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The preceding eight chapters deal with the current status of collective bargaining in eight U.S. industries. The differences between collective bargaining for police officers and auto workers or between professional athletes and college professors are obvious and illustrate the richness and variety of contemporary collective bargaining. Despite that diversity, however, the eight industries exhibit important similarities in collective bargaining. The common themes that link most, if not all, of the industries examined in this volume are perhaps less obvious, but a careful reading of the preceding chapters reveals that there have been a number of common factors affecting collective bargaining in these industries even though the responses of the different labor-management pairs have varied.

This chapter identifies and discusses some of the most important of the common themes that emerge from the study of these eight industries. The same general framework used to organize each of the industry studies—a modification of Dunlop's systems model—is again used here to examine those themes. Although most of the topics discussed below will be illustrated with examples from at least two of the eight industries, some references will also be made to the experience in industries not covered in this book. We conclude by discussing the future of collective bargaining in American industry.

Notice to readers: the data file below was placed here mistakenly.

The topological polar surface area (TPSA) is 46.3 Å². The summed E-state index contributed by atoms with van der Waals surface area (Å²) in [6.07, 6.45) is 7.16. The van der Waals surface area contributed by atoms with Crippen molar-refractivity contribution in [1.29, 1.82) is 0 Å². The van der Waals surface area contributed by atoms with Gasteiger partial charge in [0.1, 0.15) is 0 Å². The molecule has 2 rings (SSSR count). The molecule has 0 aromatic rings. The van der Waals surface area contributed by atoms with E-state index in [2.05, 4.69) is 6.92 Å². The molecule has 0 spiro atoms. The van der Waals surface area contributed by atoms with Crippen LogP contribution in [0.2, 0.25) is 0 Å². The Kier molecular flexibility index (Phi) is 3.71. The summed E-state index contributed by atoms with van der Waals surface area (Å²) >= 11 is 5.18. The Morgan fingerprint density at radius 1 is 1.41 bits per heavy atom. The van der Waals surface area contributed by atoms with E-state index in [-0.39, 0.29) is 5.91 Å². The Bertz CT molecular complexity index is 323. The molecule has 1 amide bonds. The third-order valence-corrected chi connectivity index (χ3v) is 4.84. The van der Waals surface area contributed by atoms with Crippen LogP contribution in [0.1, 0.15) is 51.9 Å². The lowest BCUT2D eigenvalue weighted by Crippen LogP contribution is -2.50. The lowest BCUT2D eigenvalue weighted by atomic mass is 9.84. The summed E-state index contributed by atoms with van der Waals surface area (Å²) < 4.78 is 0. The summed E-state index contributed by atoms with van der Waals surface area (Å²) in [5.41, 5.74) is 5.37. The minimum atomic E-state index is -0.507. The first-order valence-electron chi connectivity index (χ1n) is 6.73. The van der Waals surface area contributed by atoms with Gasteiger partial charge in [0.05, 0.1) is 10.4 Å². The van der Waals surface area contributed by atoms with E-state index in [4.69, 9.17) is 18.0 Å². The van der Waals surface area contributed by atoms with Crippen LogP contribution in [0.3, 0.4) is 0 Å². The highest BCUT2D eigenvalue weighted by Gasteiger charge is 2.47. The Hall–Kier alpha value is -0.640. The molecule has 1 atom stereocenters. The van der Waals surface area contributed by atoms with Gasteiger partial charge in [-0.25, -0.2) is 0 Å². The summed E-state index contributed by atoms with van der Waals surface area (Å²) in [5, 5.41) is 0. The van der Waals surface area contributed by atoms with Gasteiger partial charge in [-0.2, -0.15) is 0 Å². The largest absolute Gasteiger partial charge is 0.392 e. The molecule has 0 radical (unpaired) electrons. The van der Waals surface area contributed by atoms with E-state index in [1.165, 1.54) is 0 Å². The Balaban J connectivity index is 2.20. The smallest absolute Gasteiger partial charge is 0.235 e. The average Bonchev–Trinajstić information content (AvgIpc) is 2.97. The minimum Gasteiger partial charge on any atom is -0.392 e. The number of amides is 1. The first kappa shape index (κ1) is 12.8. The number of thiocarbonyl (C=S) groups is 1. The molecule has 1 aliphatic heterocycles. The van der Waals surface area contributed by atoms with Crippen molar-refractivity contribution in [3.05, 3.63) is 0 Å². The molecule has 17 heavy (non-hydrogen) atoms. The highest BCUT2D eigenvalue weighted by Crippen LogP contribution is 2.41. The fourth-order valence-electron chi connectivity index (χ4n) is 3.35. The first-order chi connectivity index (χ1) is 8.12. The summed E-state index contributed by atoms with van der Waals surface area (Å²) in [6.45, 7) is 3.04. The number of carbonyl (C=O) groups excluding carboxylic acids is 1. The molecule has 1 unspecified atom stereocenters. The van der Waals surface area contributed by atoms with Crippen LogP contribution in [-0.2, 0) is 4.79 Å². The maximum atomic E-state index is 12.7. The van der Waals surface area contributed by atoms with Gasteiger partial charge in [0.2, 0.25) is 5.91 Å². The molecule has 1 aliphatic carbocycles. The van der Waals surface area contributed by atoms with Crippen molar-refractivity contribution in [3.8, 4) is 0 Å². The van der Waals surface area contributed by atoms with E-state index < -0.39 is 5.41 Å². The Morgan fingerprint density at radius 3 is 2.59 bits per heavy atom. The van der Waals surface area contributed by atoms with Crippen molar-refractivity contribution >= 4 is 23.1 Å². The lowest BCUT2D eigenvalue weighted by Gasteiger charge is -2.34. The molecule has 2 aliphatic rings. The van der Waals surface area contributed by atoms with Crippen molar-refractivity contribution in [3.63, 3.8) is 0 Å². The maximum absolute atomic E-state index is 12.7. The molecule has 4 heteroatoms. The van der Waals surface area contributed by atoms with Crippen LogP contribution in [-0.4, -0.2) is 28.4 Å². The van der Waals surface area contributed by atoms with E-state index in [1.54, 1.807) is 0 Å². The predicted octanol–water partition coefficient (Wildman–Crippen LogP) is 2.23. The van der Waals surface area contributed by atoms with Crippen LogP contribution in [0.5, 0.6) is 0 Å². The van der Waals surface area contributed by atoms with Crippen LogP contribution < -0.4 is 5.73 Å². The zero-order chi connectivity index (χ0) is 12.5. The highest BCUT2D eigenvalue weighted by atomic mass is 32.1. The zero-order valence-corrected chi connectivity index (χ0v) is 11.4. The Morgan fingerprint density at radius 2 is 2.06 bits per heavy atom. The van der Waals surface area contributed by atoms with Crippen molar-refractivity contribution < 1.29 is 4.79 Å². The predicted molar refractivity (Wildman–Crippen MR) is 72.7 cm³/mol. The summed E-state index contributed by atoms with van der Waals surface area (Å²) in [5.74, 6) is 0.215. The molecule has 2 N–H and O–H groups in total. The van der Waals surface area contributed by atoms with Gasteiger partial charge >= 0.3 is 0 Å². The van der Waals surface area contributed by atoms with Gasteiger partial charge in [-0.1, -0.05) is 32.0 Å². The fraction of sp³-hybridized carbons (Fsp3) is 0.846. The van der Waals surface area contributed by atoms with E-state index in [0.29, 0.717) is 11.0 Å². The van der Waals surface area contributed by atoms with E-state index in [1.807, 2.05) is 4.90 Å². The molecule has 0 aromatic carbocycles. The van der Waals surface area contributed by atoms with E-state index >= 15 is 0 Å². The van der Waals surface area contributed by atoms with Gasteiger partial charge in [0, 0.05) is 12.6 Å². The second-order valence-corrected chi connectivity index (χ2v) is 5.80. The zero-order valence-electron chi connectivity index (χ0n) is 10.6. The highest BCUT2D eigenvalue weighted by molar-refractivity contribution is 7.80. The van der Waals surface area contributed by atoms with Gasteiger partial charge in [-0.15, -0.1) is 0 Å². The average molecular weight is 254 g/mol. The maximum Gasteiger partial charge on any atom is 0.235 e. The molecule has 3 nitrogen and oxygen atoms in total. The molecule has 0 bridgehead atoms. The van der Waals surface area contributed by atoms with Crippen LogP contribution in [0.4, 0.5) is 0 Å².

Suggested Citation
Donn, C. B. & Lipsky, D. B. (1987). Collective bargaining in American industry: A synthesis [Electronic version]. In D. B. Lipsky & C. B. Donn (Eds), Collective bargaining in American industry: Contemporary perspectives and future directions, 307-332. Lexington, MA: Lexington Books.

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© Houghton Mifflin Harcourt. Reprinted with permission. All rights reserved.